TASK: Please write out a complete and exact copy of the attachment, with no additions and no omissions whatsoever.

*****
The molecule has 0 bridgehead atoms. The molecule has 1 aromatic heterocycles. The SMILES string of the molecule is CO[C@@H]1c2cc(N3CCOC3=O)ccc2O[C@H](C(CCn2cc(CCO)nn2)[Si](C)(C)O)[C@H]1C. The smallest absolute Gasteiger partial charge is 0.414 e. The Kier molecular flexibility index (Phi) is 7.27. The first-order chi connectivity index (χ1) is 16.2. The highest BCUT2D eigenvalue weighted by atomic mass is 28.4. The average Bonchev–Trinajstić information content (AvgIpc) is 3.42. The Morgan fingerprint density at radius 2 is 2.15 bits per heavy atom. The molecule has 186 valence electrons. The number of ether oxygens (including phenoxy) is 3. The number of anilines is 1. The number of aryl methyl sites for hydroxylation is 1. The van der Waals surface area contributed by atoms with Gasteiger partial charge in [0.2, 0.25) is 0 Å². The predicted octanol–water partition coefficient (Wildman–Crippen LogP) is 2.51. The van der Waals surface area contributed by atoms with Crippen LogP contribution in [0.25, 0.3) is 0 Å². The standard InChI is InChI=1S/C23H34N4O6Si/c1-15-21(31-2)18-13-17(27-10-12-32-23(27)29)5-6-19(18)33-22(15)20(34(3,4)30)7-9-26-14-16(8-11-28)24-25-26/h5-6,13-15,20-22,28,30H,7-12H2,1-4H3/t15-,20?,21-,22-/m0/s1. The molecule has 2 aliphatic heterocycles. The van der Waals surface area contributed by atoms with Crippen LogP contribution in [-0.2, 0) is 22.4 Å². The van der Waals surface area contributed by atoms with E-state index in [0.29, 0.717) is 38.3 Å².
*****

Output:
The molecule has 0 bridgehead atoms. The molecule has 1 aromatic heterocycles. The SMILES string of the molecule is CO[C@@H]1c2cc(N3CCOC3=O)ccc2O[C@H](C(CCn2cc(CCO)nn2)[Si](C)(C)O)[C@H]1C. The smallest absolute Gasteiger partial charge is 0.414 e. The Kier molecular flexibility index (Phi) is 7.27. The first-order chi connectivity index (χ1) is 16.2. The highest BCUT2D eigenvalue weighted by atomic mass is 28.4. The average Bonchev–Trinajstić information content (AvgIpc) is 3.42. The Morgan fingerprint density at radius 2 is 2.15 bits per heavy atom. The molecule has 186 valence electrons. The number of ether oxygens (including phenoxy) is 3. The number of anilines is 1. The number of aryl methyl sites for hydroxylation is 1. The van der Waals surface area contributed by atoms with Gasteiger partial charge in [0.2, 0.25) is 0 Å². The predicted octanol–water partition coefficient (Wildman–Crippen LogP) is 2.51. The van der Waals surface area contributed by atoms with Crippen LogP contribution in [0.25, 0.3) is 0 Å². The standard InChI is InChI=1S/C23H34N4O6Si/c1-15-21(31-2)18-13-17(27-10-12-32-23(27)29)5-6-19(18)33-22(15)20(34(3,4)30)7-9-26-14-16(8-11-28)24-25-26/h5-6,13-15,20-22,28,30H,7-12H2,1-4H3/t15-,20?,21-,22-/m0/s1. The molecule has 2 aliphatic heterocycles. The van der Waals surface area contributed by atoms with Crippen LogP contribution in [-0.2, 0) is 22.4 Å². The van der Waals surface area contributed by atoms with E-state index in [0.29, 0.717) is 38.3 Å².